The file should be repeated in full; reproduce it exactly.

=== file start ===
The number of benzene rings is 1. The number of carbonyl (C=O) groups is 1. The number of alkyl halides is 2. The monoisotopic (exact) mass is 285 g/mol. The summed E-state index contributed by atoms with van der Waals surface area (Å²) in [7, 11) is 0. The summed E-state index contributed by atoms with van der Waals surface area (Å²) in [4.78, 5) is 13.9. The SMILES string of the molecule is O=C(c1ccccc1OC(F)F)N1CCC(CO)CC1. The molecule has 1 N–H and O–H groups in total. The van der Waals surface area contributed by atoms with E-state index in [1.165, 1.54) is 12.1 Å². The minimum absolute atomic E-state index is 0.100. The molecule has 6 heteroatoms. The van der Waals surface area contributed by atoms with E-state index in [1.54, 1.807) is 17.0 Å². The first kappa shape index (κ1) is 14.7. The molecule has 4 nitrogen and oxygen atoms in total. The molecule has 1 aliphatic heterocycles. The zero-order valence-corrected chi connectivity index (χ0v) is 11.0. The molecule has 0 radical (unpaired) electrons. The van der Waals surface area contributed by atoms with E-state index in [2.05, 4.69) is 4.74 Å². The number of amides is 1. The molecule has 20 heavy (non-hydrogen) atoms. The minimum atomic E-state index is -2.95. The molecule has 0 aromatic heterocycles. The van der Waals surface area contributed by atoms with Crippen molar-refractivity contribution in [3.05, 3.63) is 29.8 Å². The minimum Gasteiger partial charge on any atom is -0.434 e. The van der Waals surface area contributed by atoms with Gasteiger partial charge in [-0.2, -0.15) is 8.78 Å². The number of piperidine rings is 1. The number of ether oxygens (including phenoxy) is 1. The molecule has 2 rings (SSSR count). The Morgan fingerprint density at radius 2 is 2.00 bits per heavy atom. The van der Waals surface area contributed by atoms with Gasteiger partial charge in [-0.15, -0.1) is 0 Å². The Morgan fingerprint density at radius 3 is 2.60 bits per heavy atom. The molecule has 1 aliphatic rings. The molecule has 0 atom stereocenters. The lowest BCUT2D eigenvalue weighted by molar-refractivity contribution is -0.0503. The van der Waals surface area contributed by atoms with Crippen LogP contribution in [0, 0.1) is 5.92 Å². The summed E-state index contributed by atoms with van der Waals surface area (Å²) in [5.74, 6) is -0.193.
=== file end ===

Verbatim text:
The number of benzene rings is 1. The number of carbonyl (C=O) groups is 1. The number of alkyl halides is 2. The monoisotopic (exact) mass is 285 g/mol. The summed E-state index contributed by atoms with van der Waals surface area (Å²) in [7, 11) is 0. The summed E-state index contributed by atoms with van der Waals surface area (Å²) in [4.78, 5) is 13.9. The SMILES string of the molecule is O=C(c1ccccc1OC(F)F)N1CCC(CO)CC1. The molecule has 1 N–H and O–H groups in total. The van der Waals surface area contributed by atoms with E-state index in [1.165, 1.54) is 12.1 Å². The minimum absolute atomic E-state index is 0.100. The molecule has 6 heteroatoms. The van der Waals surface area contributed by atoms with E-state index in [1.54, 1.807) is 17.0 Å². The first kappa shape index (κ1) is 14.7. The molecule has 4 nitrogen and oxygen atoms in total. The molecule has 1 aliphatic heterocycles. The zero-order valence-corrected chi connectivity index (χ0v) is 11.0. The molecule has 0 radical (unpaired) electrons. The van der Waals surface area contributed by atoms with E-state index in [2.05, 4.69) is 4.74 Å². The number of amides is 1. The molecule has 20 heavy (non-hydrogen) atoms. The minimum atomic E-state index is -2.95. The molecule has 0 aromatic heterocycles. The van der Waals surface area contributed by atoms with Crippen molar-refractivity contribution in [3.05, 3.63) is 29.8 Å². The minimum Gasteiger partial charge on any atom is -0.434 e. The van der Waals surface area contributed by atoms with Gasteiger partial charge in [-0.2, -0.15) is 8.78 Å². The number of piperidine rings is 1. The number of ether oxygens (including phenoxy) is 1. The molecule has 2 rings (SSSR count). The Morgan fingerprint density at radius 2 is 2.00 bits per heavy atom. The van der Waals surface area contributed by atoms with Gasteiger partial charge in [-0.15, -0.1) is 0 Å². The Morgan fingerprint density at radius 3 is 2.60 bits per heavy atom. The molecule has 1 aliphatic rings. The molecule has 0 atom stereocenters. The lowest BCUT2D eigenvalue weighted by molar-refractivity contribution is -0.0503. The van der Waals surface area contributed by atoms with Crippen LogP contribution in [0, 0.1) is 5.92 Å². The summed E-state index contributed by atoms with van der Waals surface area (Å²) in [5.74, 6) is -0.193.